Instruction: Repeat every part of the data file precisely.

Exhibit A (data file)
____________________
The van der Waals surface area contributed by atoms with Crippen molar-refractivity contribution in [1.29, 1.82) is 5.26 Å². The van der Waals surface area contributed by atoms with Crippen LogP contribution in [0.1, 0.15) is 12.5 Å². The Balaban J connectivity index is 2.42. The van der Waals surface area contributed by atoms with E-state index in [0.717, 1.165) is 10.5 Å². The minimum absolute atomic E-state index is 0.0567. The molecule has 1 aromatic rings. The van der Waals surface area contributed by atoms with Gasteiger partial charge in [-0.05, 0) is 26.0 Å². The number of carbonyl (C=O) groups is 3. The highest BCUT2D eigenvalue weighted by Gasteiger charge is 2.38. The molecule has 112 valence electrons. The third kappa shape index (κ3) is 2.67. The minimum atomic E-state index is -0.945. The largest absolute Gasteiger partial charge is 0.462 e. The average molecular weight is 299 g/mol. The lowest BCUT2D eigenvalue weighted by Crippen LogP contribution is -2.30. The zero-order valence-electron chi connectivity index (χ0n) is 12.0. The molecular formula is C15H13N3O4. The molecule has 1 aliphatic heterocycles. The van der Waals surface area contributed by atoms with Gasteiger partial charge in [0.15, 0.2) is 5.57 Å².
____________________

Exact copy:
The van der Waals surface area contributed by atoms with Crippen molar-refractivity contribution in [1.29, 1.82) is 5.26 Å². The van der Waals surface area contributed by atoms with Crippen LogP contribution in [0.1, 0.15) is 12.5 Å². The Balaban J connectivity index is 2.42. The van der Waals surface area contributed by atoms with E-state index in [0.717, 1.165) is 10.5 Å². The minimum absolute atomic E-state index is 0.0567. The molecule has 1 aromatic rings. The van der Waals surface area contributed by atoms with Gasteiger partial charge in [-0.05, 0) is 26.0 Å². The number of carbonyl (C=O) groups is 3. The highest BCUT2D eigenvalue weighted by Gasteiger charge is 2.38. The molecule has 112 valence electrons. The third kappa shape index (κ3) is 2.67. The minimum atomic E-state index is -0.945. The largest absolute Gasteiger partial charge is 0.462 e. The average molecular weight is 299 g/mol. The lowest BCUT2D eigenvalue weighted by Crippen LogP contribution is -2.30. The zero-order valence-electron chi connectivity index (χ0n) is 12.0. The molecular formula is C15H13N3O4. The molecule has 1 aliphatic heterocycles. The van der Waals surface area contributed by atoms with Gasteiger partial charge in [0.15, 0.2) is 5.57 Å².